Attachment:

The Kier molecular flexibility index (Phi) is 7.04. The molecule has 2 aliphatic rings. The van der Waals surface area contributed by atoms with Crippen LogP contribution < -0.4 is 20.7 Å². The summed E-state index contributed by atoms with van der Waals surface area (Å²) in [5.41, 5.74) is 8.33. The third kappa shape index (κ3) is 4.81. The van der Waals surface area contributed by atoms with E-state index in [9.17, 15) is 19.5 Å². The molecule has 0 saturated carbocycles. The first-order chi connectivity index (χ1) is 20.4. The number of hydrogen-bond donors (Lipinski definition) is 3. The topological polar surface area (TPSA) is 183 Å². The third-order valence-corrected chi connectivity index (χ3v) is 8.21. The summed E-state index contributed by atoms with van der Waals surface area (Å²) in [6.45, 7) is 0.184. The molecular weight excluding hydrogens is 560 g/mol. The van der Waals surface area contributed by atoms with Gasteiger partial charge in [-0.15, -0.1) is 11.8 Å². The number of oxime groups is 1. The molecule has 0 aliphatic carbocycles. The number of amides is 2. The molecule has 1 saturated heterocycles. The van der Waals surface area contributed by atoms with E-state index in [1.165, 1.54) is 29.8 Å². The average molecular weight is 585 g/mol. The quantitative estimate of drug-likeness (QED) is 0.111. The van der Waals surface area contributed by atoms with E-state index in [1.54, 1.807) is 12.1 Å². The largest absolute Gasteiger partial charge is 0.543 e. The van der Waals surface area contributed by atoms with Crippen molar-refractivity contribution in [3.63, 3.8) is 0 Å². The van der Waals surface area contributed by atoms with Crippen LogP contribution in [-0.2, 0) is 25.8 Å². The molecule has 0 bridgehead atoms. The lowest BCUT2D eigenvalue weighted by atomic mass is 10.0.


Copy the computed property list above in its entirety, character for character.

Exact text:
The Kier molecular flexibility index (Phi) is 7.04. The molecule has 2 aliphatic rings. The van der Waals surface area contributed by atoms with Crippen LogP contribution < -0.4 is 20.7 Å². The summed E-state index contributed by atoms with van der Waals surface area (Å²) in [5.41, 5.74) is 8.33. The third kappa shape index (κ3) is 4.81. The van der Waals surface area contributed by atoms with E-state index in [9.17, 15) is 19.5 Å². The molecule has 0 saturated carbocycles. The first-order chi connectivity index (χ1) is 20.4. The number of hydrogen-bond donors (Lipinski definition) is 3. The topological polar surface area (TPSA) is 183 Å². The third-order valence-corrected chi connectivity index (χ3v) is 8.21. The summed E-state index contributed by atoms with van der Waals surface area (Å²) in [6.45, 7) is 0.184. The molecular weight excluding hydrogens is 560 g/mol. The van der Waals surface area contributed by atoms with Gasteiger partial charge in [-0.15, -0.1) is 11.8 Å². The number of oxime groups is 1. The molecule has 0 aliphatic carbocycles. The number of amides is 2. The molecule has 1 saturated heterocycles. The van der Waals surface area contributed by atoms with E-state index in [1.165, 1.54) is 29.8 Å². The average molecular weight is 585 g/mol. The quantitative estimate of drug-likeness (QED) is 0.111. The van der Waals surface area contributed by atoms with E-state index in [1.54, 1.807) is 12.1 Å². The largest absolute Gasteiger partial charge is 0.543 e. The van der Waals surface area contributed by atoms with Crippen molar-refractivity contribution in [3.63, 3.8) is 0 Å². The van der Waals surface area contributed by atoms with Crippen LogP contribution in [-0.2, 0) is 25.8 Å². The molecule has 0 bridgehead atoms. The lowest BCUT2D eigenvalue weighted by atomic mass is 10.0.